While these structures have proved to beeffective, the group selected the decentralized structure, whichensures effective flow of information from different members of thegroup. The structure gives members freedom to perform their dutieswithout much supervision. However, for the process to be effective,the group adopted the use of SMART goals, which improved the focus ofnot only the group leader but also influenced the rest of the groupsto plan their goals and objectives. The group collectively agreedthat the goals should be (Specific, Measurable, Attainable,Realistic, and, Time bound). As such, we all completed each decisionand strategy using this model, which is often used in on increasingthe focus of a group. Given that, each member had a specificresponsibility, creating a decentralized structure complemented thegroup (KornFerry, 2016).
As mentioned earlier, the group had fourmembers namely: Josh, Daniela Mollie and Viviek. Josh was the leaderof the group owing to his ability to communicate in differentsituations, relate to different personalities, and his understandingof different social settings. The group approached the courseworkcollaboratively given that the leader recognized the strengths andthe weaknesses of each individual. As such, each member took onresponsibilities that complimented their skill, experience, talent,and area of expertise. There are different dynamics that occurredbetween the members and within the group. For example, though thegroup had a leader, each person was responsible and accountable foreach of the outcomes of their work and their actions as a whole. Ifanything, Josh relied on the input of all members of the group. Thisformed a progressive work environment, which in turn resulted in thecollaboration and contribution of all group members (Engleberg& Wynn, 2013).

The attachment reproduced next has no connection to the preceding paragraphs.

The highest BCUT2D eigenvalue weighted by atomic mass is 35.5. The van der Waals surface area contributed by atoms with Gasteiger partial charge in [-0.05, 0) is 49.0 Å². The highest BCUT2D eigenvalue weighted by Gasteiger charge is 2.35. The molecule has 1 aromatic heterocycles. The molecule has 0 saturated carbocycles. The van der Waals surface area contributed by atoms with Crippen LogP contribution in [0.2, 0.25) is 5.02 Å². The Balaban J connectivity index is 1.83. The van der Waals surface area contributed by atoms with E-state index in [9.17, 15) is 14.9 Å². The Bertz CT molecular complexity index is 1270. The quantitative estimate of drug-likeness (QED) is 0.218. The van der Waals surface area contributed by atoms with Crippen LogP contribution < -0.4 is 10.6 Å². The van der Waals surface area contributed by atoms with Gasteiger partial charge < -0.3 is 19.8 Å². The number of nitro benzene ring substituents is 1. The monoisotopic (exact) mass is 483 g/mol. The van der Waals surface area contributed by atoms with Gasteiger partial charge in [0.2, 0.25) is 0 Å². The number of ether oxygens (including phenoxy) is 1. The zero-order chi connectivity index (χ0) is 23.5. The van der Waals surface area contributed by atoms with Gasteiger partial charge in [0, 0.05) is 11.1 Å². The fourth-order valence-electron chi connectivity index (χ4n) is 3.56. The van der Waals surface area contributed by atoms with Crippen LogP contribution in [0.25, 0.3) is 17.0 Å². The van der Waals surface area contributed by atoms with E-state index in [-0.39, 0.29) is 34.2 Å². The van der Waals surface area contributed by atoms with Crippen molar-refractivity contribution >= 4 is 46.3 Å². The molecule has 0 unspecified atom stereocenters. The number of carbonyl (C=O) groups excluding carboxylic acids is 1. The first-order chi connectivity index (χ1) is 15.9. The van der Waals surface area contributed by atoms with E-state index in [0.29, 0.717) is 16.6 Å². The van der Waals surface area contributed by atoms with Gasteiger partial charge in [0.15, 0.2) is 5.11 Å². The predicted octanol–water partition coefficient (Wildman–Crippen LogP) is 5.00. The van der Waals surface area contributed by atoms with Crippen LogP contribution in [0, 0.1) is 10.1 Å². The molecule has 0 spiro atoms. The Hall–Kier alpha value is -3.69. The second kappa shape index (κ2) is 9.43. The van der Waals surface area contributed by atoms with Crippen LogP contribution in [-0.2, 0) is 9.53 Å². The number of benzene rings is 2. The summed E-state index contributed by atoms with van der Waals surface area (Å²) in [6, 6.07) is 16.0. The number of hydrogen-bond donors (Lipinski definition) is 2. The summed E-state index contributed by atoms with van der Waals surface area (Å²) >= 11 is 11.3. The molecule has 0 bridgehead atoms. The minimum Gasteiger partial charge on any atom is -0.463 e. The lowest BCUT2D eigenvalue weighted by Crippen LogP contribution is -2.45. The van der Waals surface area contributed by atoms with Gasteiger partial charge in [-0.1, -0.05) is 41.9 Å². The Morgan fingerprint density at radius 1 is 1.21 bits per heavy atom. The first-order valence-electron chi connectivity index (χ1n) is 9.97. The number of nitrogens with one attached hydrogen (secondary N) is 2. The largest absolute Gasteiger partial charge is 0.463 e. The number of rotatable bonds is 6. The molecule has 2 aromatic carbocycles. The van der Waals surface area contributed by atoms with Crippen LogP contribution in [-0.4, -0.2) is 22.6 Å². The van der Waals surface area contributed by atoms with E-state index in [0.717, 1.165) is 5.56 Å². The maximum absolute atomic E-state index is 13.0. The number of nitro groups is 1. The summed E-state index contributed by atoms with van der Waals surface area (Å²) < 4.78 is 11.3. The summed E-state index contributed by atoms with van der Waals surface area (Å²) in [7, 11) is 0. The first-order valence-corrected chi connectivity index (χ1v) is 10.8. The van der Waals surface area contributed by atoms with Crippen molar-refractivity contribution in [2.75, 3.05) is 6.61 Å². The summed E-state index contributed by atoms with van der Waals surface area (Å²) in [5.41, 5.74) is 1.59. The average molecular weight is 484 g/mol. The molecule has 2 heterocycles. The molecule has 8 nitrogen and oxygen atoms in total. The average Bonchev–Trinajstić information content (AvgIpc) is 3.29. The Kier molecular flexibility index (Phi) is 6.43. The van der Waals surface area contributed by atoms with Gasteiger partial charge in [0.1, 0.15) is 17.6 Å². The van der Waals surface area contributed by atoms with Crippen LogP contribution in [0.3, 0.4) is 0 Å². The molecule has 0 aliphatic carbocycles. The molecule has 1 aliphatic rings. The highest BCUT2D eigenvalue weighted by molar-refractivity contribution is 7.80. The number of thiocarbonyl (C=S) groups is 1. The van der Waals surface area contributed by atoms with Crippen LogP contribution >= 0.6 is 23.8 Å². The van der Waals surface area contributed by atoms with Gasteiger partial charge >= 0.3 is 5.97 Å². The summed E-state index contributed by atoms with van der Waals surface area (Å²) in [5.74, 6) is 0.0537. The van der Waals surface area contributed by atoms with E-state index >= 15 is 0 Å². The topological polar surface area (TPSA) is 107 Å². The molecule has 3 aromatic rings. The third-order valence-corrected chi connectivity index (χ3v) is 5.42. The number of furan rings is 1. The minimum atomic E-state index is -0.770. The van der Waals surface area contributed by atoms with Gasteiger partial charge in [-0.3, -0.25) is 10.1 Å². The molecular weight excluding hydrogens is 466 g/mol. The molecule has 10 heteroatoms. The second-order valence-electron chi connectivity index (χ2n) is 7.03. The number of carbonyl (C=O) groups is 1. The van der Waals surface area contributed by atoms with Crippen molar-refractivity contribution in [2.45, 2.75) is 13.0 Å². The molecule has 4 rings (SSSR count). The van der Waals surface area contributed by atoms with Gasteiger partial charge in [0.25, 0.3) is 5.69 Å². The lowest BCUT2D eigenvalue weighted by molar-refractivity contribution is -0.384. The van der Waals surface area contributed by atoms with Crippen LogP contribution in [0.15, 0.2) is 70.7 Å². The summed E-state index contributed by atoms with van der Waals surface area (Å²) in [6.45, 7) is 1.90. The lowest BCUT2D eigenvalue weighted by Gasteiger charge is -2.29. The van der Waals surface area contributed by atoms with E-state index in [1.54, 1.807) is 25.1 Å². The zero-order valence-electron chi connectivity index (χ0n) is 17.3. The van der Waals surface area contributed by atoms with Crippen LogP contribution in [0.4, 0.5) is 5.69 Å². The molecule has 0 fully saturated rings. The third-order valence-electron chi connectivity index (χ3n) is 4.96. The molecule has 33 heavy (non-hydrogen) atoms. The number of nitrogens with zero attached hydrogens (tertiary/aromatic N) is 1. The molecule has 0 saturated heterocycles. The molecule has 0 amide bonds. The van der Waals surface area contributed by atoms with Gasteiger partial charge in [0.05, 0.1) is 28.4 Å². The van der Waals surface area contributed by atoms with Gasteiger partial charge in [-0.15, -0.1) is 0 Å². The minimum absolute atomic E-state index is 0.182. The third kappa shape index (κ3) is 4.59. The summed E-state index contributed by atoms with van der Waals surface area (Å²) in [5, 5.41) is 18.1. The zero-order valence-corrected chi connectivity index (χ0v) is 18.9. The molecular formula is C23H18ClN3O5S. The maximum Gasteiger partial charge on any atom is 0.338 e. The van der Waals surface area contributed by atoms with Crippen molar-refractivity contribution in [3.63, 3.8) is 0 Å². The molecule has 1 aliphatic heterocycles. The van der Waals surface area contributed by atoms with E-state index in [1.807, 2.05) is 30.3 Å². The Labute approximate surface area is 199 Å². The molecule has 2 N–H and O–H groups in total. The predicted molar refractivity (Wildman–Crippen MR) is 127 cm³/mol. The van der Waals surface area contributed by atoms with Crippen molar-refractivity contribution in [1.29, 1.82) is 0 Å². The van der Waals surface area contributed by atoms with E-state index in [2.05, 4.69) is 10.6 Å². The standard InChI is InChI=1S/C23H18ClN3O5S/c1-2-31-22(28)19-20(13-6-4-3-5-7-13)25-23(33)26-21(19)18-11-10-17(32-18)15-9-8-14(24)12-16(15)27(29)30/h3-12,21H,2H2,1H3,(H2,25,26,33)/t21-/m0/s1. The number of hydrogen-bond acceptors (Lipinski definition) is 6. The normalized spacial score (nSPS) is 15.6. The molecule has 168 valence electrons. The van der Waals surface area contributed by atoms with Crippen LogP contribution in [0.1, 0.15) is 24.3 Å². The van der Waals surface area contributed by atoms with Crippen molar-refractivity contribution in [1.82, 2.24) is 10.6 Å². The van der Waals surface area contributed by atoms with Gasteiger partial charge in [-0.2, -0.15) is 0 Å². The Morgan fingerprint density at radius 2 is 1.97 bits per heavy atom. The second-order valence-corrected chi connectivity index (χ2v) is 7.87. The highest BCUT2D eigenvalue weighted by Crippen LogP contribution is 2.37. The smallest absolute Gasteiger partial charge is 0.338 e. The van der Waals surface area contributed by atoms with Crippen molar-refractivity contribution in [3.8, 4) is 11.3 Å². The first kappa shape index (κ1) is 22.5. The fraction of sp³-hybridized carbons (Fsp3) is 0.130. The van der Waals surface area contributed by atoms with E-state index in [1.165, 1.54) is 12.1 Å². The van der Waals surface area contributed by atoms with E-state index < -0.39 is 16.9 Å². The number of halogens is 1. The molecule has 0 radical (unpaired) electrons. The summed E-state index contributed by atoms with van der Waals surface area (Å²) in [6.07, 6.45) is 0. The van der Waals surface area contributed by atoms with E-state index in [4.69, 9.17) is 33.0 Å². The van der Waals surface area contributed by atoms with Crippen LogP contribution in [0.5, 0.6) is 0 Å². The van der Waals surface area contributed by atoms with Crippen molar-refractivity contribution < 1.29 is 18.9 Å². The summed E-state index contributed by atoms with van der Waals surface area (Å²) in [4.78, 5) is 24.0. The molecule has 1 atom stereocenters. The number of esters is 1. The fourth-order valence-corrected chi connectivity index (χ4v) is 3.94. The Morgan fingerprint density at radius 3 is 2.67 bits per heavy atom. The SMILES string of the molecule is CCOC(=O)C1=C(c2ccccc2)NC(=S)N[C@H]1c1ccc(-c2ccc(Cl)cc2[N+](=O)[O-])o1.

The dynamic within the group differed fromthat of other groups. For instance, following the formation of thegroup, all the group members understood the essentiality ofcommunication during group tasks. For instance, all members managedto pull together as a team and correct some of the obvious issuespresented during the initial stages of the meetings (Carter& Kravits, 2012).